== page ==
It’s no secret that the world is dominated by content. Every day, we see hundreds, if not thousands, of social media posts, videos, reels, stories, notifications, texts, emails, ads, and more. Our constant connection is quickly making the world smaller, yet somehow, it’s getting harder to form deep, meaningful relationships.

Long gone are the days of handwritten letters sent between loved ones.

Long gone are the days of handwritten thank you notes to potential employers.

Long gone are the days of handwritten notes just to say you care.

Can you remember the last time you went out of your way to hand-write a shopping list, let alone your loved one a letter?

Well, we’re bringing the art of the letter back! And here's Why:

Handwritten notes–whether to employers, to yourself, or to a loved one–makes you stand out. Science shows that going out of your way to hand-write a letter makes you more memorable because you go above and beyond.

But that’s not all.

One Kent State-conducted study even shows that people who hand-write thank you three times a month are happier and show fewer signs of depression.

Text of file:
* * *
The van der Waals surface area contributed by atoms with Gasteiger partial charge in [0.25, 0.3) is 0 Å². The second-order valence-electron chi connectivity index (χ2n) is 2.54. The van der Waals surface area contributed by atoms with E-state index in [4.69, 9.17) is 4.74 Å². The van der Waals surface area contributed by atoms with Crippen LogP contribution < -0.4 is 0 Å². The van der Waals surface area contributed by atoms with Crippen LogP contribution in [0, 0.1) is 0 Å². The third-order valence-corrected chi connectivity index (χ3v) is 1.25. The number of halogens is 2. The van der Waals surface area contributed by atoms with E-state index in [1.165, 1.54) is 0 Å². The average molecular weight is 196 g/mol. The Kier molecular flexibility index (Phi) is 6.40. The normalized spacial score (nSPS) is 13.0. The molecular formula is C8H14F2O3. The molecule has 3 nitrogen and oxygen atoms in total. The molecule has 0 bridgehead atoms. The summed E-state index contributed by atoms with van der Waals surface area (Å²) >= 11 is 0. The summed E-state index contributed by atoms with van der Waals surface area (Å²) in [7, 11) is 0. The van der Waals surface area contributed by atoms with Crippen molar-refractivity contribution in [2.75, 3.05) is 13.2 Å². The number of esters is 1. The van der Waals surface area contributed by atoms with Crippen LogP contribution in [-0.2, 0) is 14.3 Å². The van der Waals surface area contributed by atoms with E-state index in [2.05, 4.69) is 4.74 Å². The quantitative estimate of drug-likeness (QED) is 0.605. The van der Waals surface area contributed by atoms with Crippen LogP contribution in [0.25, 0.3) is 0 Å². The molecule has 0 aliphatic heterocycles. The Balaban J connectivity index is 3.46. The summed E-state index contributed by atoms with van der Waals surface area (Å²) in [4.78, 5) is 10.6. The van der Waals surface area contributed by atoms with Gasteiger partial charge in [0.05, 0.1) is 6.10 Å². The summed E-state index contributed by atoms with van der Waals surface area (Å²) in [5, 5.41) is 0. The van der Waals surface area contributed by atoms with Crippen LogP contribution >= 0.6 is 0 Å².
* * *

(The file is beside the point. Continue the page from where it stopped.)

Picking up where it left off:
A study from Yonsei University College of Medicine in Seoul, South Korea in 2017 also showed that students who spent at least four minutes practicing gratitude a day had a significantly lower heart rate than students who spent at least four minutes in anger.

Writing a letter isn’t just good for you, though. Whoever you’re writing to is also sure to get a surge of the feels when they read your heartfelt missive.

According to research co-conducted by Amit Kumar, an assistant professor of marketing at the University of Texas at Austin’s McCombs School of Business, however awkward you might think writing a letter of gratitude to someone may be, his research shows the opposite. The thanks is likely to make someone’s day and help form a lasting relationship.

There is tons more research confirming the benefits of letter writing, but it all draws the same conclusion. Showing how much you care results in better moods for everyone involved and even has health benefits.

So what’s stopping you from writing your letter?